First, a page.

Swimming is one of the bigger sports at the Paralympic Games in terms of numbers of events and numbers of competitors. It is a sport in which GB excel.
Swimming comprises medal events in Freestyle, Backstroke, Butterfly and Breaststroke across distances that range from 50m to 400m.
Races take place in a standard 50m pool, with swimmers starting in a variety of different ways: from a standing start, using a dive start, sitting on the starting platform, and in the water. The start used is most usually dependant on the degree of functionality the athlete has.
The rules governing starts, strokes, turns and the length of time swimmers may remain under water are similar to those for the Olympic Games.
The sport class names in swimming consist of a prefix “S” or “SB” and a number. The prefixes stand for the strokes and the number indicates the sport classes.
The prefixes stand for:
• S: freestyle, butterfly and backstroke events
• SB: breaststroke
• SM: individual medley. The prefix “SM” is given to athletes competing in individual medley events. It is not a sports class, but an entry index and calculated as (3xS + SB)/4; for classes S1-4 who have a 3-discipline medley, the formula is (2S + SB)/3).
Sport Classes S1-S10 physical impairment
There are ten different sport classes for athletes with physical impairment, numbered 1-10. A lower number indicates a more severe activity limitation than a higher number.
Athletes with different impairments compete against each other, because sport classes are allocated based on the impact the impairment has on swimming, rather than on the impairment itself.
To evaluate the impact of impairments on swimming, classifiers assess all functional body structures using a point system and ask the athlete to complete a water assessment. The total number of points then determines the athlete’s S and SB sport classes. Due to the different demands of S and SB events, swimmers are often allocated different S and SB sport classes. The SM sport class is calculated from the S and SB sport class.
The following are general examples of impairments and resulting functional abilities described in each sport class profiles. The below combinations of S and SB sport classes are the most common combinations, but it is possible that that athlete has another combination of sport classes, for example S7 and SB 7.
Swimmers in this sport class have a significant loss of muscle power or control in legs, arms and hands. Some athletes also have limited trunk control. This may be caused by tetraplegia, for example. Swimmers in this class usually use a wheelchair in daily life.
Swimmers in this sport class mainly rely on their arms for swimming. Their hand, trunk and leg function is limited due to tretraplegia or co-ordination problems, for example.
This sport class includes athletes with amputations of both arms and legs. Swimmers with reasonable arm strokes but no use of their legs or trunk and swimmers with severe co-ordination problems in all limbs are also included in this sport class.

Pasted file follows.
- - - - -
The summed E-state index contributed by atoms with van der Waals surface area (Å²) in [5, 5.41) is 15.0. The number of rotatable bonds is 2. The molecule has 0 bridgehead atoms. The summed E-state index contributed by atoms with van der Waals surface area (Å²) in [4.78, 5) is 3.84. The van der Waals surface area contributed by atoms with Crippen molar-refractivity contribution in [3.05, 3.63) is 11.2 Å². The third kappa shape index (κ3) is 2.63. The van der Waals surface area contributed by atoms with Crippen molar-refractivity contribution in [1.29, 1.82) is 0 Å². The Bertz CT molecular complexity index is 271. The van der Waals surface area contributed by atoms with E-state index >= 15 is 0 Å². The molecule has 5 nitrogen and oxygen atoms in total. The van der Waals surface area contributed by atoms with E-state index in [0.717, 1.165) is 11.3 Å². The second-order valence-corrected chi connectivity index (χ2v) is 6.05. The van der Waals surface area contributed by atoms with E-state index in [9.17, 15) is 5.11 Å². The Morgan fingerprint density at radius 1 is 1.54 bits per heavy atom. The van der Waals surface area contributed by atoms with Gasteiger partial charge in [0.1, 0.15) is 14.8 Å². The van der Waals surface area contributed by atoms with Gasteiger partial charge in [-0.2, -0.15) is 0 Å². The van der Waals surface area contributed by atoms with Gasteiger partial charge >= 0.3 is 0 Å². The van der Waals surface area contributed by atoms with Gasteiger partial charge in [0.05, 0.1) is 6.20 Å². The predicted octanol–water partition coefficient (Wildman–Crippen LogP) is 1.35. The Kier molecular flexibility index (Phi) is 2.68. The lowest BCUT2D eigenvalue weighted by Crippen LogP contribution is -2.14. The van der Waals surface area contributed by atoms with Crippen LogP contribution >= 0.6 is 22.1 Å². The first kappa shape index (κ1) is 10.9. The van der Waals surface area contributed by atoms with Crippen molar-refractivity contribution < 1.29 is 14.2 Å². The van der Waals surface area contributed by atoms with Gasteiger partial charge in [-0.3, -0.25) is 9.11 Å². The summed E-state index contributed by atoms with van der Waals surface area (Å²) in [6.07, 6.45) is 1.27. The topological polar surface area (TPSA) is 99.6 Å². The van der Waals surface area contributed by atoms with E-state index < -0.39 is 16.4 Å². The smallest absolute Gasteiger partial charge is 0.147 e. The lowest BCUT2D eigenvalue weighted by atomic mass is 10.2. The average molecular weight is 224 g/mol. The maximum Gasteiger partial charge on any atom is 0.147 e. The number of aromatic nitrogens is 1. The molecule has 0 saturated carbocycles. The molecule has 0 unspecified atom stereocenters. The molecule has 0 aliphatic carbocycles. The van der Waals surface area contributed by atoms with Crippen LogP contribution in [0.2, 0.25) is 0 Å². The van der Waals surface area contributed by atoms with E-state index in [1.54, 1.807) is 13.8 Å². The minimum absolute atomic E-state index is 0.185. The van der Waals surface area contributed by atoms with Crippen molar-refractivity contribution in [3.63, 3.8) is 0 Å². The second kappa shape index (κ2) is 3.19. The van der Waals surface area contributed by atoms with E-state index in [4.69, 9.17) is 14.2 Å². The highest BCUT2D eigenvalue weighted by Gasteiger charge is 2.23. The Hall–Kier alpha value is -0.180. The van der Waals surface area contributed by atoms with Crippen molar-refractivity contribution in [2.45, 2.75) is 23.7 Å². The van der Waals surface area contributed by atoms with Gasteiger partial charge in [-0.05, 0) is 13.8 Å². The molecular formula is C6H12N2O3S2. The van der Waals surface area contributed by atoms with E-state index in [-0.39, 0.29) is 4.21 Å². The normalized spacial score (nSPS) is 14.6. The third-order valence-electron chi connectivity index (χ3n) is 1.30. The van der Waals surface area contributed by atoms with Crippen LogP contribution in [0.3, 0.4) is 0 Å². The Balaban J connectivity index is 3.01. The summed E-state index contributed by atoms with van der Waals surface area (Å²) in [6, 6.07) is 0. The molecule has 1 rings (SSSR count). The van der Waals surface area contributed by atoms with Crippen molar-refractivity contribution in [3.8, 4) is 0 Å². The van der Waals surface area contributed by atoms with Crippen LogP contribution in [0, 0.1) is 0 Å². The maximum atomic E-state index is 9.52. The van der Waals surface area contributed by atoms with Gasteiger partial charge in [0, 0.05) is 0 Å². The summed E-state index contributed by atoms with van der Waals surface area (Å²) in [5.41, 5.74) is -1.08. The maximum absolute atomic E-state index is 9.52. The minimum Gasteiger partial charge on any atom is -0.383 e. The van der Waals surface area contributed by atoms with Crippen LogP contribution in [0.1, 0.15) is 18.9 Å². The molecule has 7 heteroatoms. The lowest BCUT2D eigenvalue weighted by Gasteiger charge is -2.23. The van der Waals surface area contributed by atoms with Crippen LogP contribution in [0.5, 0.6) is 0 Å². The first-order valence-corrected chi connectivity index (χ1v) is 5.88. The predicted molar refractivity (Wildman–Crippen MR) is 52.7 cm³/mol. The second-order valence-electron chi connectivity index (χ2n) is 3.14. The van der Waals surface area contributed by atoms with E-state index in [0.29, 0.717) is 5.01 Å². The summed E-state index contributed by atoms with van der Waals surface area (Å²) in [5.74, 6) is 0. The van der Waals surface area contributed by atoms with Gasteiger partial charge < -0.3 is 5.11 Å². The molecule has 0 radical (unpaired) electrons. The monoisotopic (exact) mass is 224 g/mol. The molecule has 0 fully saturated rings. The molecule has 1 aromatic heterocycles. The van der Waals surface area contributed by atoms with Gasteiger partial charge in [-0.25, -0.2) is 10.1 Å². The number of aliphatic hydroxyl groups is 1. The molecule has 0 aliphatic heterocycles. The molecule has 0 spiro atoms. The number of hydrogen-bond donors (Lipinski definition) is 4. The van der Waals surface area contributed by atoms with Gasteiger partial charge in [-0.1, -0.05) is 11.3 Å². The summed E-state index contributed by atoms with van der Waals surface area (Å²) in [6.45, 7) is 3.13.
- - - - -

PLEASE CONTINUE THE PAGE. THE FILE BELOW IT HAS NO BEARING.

Swimmers who can use their arms and have fair function in their hands, but who cannot use their trunk or legs would swim in this sport class. Athletes with amputations of three limbs could also swim in this sport class.
Swimmers with short stature and an additional impairment, with loss of control over one side of their body (hemiplegia) or with paraplegia compete in this sport class.
This sport class includes swimmers with short stature or amputations of both arms, or moderate co-ordination problems on one side of their body, for example.
This sport class is designated to athletes with one leg and one arm amputation on opposite sides, or a paralysis of one arm and one leg on the same side.
Moreover, swimmers with full control over arms and trunk and some leg function can compete in this class.
Swimmers who have an amputation of one arm are eligible to compete in this sport class. Also, athletes with significant restrictions across hip, knee and ankle joints could compete in this sport class.
Athletes in this sport class, for example, swim with joint restrictions in one leg or with double below-the-knee amputations.
This class describes minimal physical impairments of eligible swimmers. These include the loss of one hand or a movement restriction in one hip joint.
Sport Classes S/SB11-13 visual impairment
Athletes with a visual impairment compete in three sport classes from S/SB11 to S/SB13.
S/SB11: These athletes have a very low visual acuity and/ or no light perception.
S/SB12: Athletes have a higher visual acuity than athletes competing in the S/SB11 sport class and/ or a visual field of less than 5 degrees radius.
S/SB13: Athletes have the least severe visual impairment eligible for Paralympic sport. They have the highest visual acuity and/or a visual field of less than 20 degrees radius.
In order to ensure a fair competition athletes in the S/SB11 sport class are required to wear blackened goggles. To ensure safety all S/SB11 swimmers must use a tapper, swimmers in the S/SB12 and S/SB13 sport classes may choose whether or not they wish to use one.
Sport Classes S/SB14 intellectual impairment
S14 swimmers have an intellectual impairment, which typically leads to the athletes having difficulties with regards to pattern recognition, sequencing, and memory, or having a slower reaction time, which impact on sport performance in general. Moreover, S14 swimmers show a higher number of strokes relative to their speed than able-bodied elite swimmers.
21 January 2021
Impact stories: Ellie Robinson and Paralympians as role models
19 August 2020
The inside track: 8 questions with Ellie Robinson
14 February 2020
Tai’s delight at Laureus Awards nomination
14 September 2019